Mountaineer reaches the top of mountain.
You must renew a photocard licence every 10 years – you’ll receive a reminder before your current licence ends.
What you needTo renew online, you need:
- a valid UK passport
- to be a resident of Great Britain – there’s a different service in Northern Ireland
- to pay by MasterCard, Visa, Electron, Maestro or Delta debit or credit card (there’s no fee if you’re over 70 or have a medical short period licence)
- addresses of where you’ve lived over the last 3 years
- your current driving licence (if you don’t have your licence you must say why in your application)
- your National Insurance number (if you know it)
- to not be disqualified from driving
How long it takesYour driving licence should arrive within a week if you apply online. You must send your old photocard licence to DVLA when you get your new licence. You’ll be told the address to use when you finish the application. Your new licence will be valid from the date your application is approved, not from the expiry date of your current licence. Personal data DVLA will send you a confirmation email once you’ve applied. You might be asked to take part in research by email, but you can opt out.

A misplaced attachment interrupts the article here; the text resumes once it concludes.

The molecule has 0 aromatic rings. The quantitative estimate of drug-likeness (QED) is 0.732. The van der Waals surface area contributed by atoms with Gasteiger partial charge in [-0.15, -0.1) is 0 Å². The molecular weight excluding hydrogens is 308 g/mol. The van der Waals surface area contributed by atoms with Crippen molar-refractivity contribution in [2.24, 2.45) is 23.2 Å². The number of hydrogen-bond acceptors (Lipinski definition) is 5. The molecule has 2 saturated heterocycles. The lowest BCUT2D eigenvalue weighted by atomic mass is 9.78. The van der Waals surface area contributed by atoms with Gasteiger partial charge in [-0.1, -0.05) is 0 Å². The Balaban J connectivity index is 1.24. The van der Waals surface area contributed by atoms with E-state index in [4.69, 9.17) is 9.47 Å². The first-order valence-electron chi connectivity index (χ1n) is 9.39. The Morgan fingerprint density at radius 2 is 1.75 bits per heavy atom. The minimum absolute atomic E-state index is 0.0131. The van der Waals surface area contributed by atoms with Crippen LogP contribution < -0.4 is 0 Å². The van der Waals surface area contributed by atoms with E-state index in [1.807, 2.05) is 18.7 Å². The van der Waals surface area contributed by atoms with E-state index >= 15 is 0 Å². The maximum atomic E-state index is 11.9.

After your test, your examiner will give you your pass certificate.You can use this as evidence that you have passed until you get your photocard driving licence, but you actually don’t even need to carry it with you.
Your driving licence
If you keep your provisional licence because you need to send it off yourself (to change your address or photo, for example), you MUST exchange within 2 years. If you don’t, you’ll have to TAKE YOUR TEST AGAIN. The idea is making me cringe.
Your examiner will take your provisional driving licence photocard to send to the DVSA, where it will be updated for your new full driving licence. You’ll get your updated full licence photocard through the post within 3 weeks, but you don’t need to wait for it to arrive before you drive.
If you took your test in your own car, your learner insurance may cover your accompanying driver (for example, your driving instructor or parent) for the ride home – but it’s best to check with your insurer.